|Beat the Devil: The Films of JOHN HUSTON
Part I - THE MALTESE FALCON to MOBY DICK
Part I THE MALTESE FALCON to MOBY DICK
"Many Irishmen divide their lives into periods when they had
certain horses. When a man lives out seven or eight horses, hes led a long
life." John Huston.
One of the most colorful, durable and brilliantly gifted figures in
Hollywood history, the son of actor Walter Huston, director, actor and screenwriter John
Huston (1906 1987) began his career at age 3 on the vaudeville circuit. Frail
and sickly as a child, Huston overcame his disabilities to become an amateur boxing
champion in his teens (he carried a broken nose all his life as a result, and once battled
Errol Flynn to a standstill in a legendary brawl at David O. Selznicks house). After
a brief stint as an actor in New York in the 1920s, Huston turned his talents to
writing; his work in the 1930s and 40s on such films as JEZEBEL, HIGH SIERRA
and SERGEANT YORK established him as one of the most sought-after screenwriters in the
After making his directorial debut with THE MALTESE FALCON in 1941,
Huston followed with an astonishing run of popular and critical hits, many starring
Humphrey Bogart, including ACROSS THE PACIFIC, THE TREASURE OF THE SIERRA MADRE (which won
Academy Awards for Best Picture, Direction, and Best Supporting Actor for Hustons
father, Walter), KEY LARGO and THE AFRICAN QUEEN. He served with distinction in the Army
during WWII, where he directed the classic documentary SAN PIETRO. Huston was an outspoken
critic of the Communist witchhunts of the late 40s and early 50s, forming the
Committee for the First Amendment to protect the free-speech rights of filmmakers targeted
by the House Un-American Activities Committee. Married and divorced numerous times, Huston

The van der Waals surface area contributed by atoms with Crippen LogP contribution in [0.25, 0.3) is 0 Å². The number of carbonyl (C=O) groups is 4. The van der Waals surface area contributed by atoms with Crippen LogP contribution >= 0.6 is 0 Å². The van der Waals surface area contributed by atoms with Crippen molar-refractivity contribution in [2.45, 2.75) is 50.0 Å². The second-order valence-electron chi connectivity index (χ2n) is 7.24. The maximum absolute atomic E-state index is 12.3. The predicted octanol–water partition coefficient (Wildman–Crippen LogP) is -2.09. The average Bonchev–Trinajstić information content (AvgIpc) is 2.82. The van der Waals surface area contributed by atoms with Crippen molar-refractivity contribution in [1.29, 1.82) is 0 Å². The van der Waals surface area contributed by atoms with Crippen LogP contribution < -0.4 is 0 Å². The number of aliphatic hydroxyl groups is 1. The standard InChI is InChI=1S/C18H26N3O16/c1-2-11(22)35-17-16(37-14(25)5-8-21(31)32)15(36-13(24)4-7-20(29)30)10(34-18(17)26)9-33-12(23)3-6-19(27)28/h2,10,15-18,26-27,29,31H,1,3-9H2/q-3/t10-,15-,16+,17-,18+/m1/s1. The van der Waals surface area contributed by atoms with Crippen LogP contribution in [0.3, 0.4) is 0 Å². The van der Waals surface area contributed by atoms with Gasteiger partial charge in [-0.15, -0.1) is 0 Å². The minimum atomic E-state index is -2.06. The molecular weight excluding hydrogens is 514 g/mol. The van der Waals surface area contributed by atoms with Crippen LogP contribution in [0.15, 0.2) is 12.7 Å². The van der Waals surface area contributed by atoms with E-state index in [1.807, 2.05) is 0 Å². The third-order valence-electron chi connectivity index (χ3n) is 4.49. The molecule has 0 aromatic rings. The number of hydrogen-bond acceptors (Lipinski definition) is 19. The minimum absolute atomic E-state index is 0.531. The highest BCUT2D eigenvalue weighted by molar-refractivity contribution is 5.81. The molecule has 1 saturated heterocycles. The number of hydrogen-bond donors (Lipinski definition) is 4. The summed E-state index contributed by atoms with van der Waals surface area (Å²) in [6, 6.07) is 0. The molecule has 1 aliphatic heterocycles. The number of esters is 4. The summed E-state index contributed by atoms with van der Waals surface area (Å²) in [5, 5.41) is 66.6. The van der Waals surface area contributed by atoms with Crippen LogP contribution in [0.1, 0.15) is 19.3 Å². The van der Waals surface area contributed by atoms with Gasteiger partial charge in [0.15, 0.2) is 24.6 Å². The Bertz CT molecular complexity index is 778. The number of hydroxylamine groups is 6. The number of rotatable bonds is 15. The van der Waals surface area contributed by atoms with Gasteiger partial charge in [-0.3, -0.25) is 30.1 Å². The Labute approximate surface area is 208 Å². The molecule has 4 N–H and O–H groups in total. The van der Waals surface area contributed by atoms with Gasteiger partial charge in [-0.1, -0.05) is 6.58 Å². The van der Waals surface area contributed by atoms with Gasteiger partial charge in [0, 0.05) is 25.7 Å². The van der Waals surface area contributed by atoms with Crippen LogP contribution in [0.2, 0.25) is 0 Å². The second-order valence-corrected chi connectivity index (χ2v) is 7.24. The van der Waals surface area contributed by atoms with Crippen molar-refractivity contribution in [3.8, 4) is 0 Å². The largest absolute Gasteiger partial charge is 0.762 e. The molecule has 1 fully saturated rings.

was legendary for his appetites for drink, gambling and women. He lived for many years in
magnificent splendor at his Irish country home, St. Clerans, where he became (to his great
pride) Master of the local fox hunt and kept his collection of modern and pre-Columbian
art. He counted among his friends such figures as Ernest Hemingway, John Steinbeck,
Humphrey Bogart, Carson McCullers, Pauline and Philippe de Rothschild, Orson Welles and
many others. He was also a life-long animal lover, and his homes were invariably filled
with a menagerie of dogs, cats, chimpanzees, snakes, ocelots, macaws and more.
Throughout the 1950s, 60s and 70s, Huston remained
one of the most acclaimed and bankable directors in Hollywood, with such films as THE
MISFITS, NIGHT OF THE IGUANA, FAT CITY, THE MAN WHO WOULD BE KING and WISE BLOOD to his
credit. Huston also established himself as an actor with his craggy features and
instantly-recognizable voice in such films as MYRA BRECKINRIDGE, WINTER KILLS and (most
famously) CHINATOWN. Late in his career as a director, Huston experienced a tremendous
renaissance with his final three films: UNDER THE VOLCANO, PRIZZIS HONOR and THE
DEAD. John Huston passed away in 1987 at the age of 81.
[Part II of the Cinematheques major John
Huston Retrospective will screen in early 2004.]
Friday, November 21 7:30 PM
THE MALTESE FALCON, 1941, Warner
Bros., 101 min. Dir. John Huston. Based on Dashiell Hammetts novel, this
classic mystery gives life to Sam Spade (Humphrey Bogart) and a masterfully drawn
group of characters involved in a dangerous and double-crossing hunt for a bejeweled
golden falcon statue. The first-rate cast includes Mary Astor, Gladys George, Peter
Lorre, Sydney Greenstreet, and Hustons father, Walter.
ACROSS THE PACIFIC, 1942,
Warner Bros., 97 min. Dir. John Huston. Sensing a good thing, Warner Bros. re-teamed
director John Huston and the main cast from MALTESE FALCON for this war-time thriller. Humphrey
Bogart stars as a disgraced officer on a freighter to Yokohama, who takes time out to
romance enigmatic Alberta (Mary Astor) while matching wits with Dr. Lorenz (Sydney
Greenstreet), a subversive in league with Japanese spies bent on blowing up the Panama
Canal. Huston went into the military before the film wrapped, and Vincent Sherman was
called in to complete the last few days of shooting. Discussion
between films with Danny Huston, son of director John Huston.
Saturday, November 22 8:00 PM
SAN PIETRO, 1945, US Army Pictorial
Services, 32 min. Hustons classic wartime documentary focused on the fierce battle
between American and German forces over the tiny Italian town of San Pietro in December,
1943. "We moved up through the area of attacks and counter-attacks
remember remarking to someone that we had seen more dead that day than living."
John Huston. Note that we will be screening Hustons personal print of SAN
PIETRO, on generous loan from the Academy of Motion Picture Arts & Sciences Film
THE AFRICAN QUEEN, 1951,
Paramount, 105 min. Dir. John Huston. Gin-soaked captain Humphrey Bogart decides